In honor of Prince on his 61st birthday.

A version of this post was previously published April 28, 2016 on my blog.

It’s been seven days since the news broke and I’m still listening to Prince at top volume in the car, still singing at the top of my lungs about doves crying and horses running free. I’ve exhausted my inventory of appropriate-for-work purple clothing.

My kids are perplexed at this behavior. “So, when did you become so crazy about Prince?” they half-sneer, their teenage mortification on full display.

We see this attitude frequently, The Husband and I, whenever we give off any indication that we are … well, human. The eye-rolls when we kiss goodbye in the morning for a few seconds longer than usual with a sly slip of tongue or when we start dancing in the kitchen as our wedding song shuffles into queue on Spotify. To our offspring, we have no life besides folding laundry and cooking dinners that they dislike, and despite our assurances to the contrary, we never did. And we certainly have no idea what it’s like to be a teenager. Never were we caught up in the adolescent maelstrom of emotions and hormones and prehistoric jungle love.

My attempts at explaining my so-called sudden Prince obsession fall flat with my kids. Although I wouldn’t describe myself as a passionate fan, I have an appreciation of his music and his artistry. And, like all of us who came of age in the mid-’80s, Prince’s music is an indelible part of the mixtape of my life.

Which is why, like everyone else, I was shocked upon hearing Prince had died. Thursday was a surreal day; I wasn’t feeling well and took a sick day from work. By mid-afternoon, I felt well enough to pick up my son from school for a previously-scheduled doctor’s appointment. We were early, for once, with enough time to stop home so I could throw dinner in the crockpot.

“I texted you,” my husband said, greeting me somberly as we walked in the house. “Prince is dead. Flu-like symptoms, they’re saying.”

We know now, of course, that the cause was different. At the time, I froze in my tracks. If anyone knows how possible it is to drop dead of the flu in one’s prime, it’s my family. In 1985, my dad was a relatively healthy married father of two when he got the flu. I was 15; my brother, 13. Unbeknownst to any of us, the flu virus was silently and quickly attacking his heart and at 44, my dad became the fourth patient in line on the heart transplant list at Philadelphia’s best hospital to be when your heart broke. He died several hours later, having been sick for less than a week.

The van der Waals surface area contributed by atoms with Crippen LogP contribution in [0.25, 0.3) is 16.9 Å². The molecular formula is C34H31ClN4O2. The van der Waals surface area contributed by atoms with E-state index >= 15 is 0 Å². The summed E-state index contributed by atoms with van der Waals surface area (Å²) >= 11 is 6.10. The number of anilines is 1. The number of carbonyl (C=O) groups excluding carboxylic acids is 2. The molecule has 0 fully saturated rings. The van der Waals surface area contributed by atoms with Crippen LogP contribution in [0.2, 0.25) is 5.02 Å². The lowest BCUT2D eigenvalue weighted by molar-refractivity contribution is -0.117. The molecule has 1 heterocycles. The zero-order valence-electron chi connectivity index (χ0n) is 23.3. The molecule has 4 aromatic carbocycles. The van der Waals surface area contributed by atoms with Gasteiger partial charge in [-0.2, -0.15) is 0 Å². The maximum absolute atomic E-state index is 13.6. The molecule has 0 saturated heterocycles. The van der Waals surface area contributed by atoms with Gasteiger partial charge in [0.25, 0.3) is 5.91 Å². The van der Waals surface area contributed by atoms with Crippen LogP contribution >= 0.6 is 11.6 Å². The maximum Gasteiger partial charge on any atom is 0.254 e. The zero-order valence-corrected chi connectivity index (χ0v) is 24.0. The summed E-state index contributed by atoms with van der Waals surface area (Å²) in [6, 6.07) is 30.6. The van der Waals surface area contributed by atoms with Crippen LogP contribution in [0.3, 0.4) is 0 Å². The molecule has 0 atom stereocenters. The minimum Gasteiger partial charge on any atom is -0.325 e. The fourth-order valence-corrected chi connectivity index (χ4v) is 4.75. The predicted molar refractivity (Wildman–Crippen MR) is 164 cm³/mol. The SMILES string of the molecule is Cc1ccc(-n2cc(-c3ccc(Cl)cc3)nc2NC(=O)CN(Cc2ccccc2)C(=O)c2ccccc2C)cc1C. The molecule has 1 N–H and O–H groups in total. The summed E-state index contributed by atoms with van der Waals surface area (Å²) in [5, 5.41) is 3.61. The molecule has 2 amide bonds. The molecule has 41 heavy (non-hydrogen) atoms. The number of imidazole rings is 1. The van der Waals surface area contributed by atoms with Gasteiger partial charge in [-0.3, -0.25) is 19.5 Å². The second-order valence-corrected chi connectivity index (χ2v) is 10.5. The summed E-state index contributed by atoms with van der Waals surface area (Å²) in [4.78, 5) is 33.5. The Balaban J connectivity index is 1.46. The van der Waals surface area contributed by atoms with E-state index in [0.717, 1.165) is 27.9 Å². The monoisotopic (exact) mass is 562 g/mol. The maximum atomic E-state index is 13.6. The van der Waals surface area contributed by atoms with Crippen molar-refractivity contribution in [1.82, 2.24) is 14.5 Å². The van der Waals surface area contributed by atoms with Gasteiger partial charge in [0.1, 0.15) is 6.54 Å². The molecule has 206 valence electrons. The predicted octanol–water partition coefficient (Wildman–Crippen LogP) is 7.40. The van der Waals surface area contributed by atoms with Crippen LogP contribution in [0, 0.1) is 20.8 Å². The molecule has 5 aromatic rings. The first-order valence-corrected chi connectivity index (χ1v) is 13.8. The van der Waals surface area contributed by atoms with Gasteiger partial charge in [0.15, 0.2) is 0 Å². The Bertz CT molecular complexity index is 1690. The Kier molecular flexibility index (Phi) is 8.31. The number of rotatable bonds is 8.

We could all die any day.

The aftermath of my father’s death ushered in several confusing, sad and sometimes angry years for me. In college, it was easy to party like it was 1999 because that represented a life we couldn’t fathom from our dorm rooms. Christ, we would be goddamned geriatrics — 40 fucking years old, for God’s sake! — when we turned the century, standing on the cusp of the millennium and decrepit middle age. It felt impossible, far in the future. We made a solemn, Busch beer-buzzed pact: no matter what happened in this life, we’d be together on New Year’s Eve 1999, dancing our lives away.

We weren’t, of course. We scattered and became strangers once more. People we loved and laughed with, the ones we shared long conversations and confessions with, became — and still are — just people we used to know. Instead of partying like it was 1999, on the real December 31, 1999 we were adults, on edge and hunkered down with emergency cash from the ATM, cases of water, canned food, rolls of duct tape, and backups of our financial lives at the ready for Y2K, a moniker that could have been ripped from a Prince album. Or another of his self-chosen reinvented names, for that matter.

Now, on this side of 1999, in this strange year when nostalgia becomes more and more clouded with sadness and when we face our own medical crises and wonder just how much of our time and minds are left, our own Judgment Day feels closer than ever. (This is even more painfully poignant 10 years out and will probably be downright unbearable to contemplate in another ten.)

Prince was right; two thousand zero zero really did mean we would be out of time or damn close to it.

I can’t convey all this to my wiser-than-their-years kids when they ask why I’m blasting Little Red Corvette in my decidedly uncool red 2009 Chevy HHR as I shuttle them around town. And part of me doesn’t want to.

For now, I’ll let them believe they have all the time in the world.

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Writes about books, GenX, politics, life. Currently working on a memoir. www.melissafirman.com

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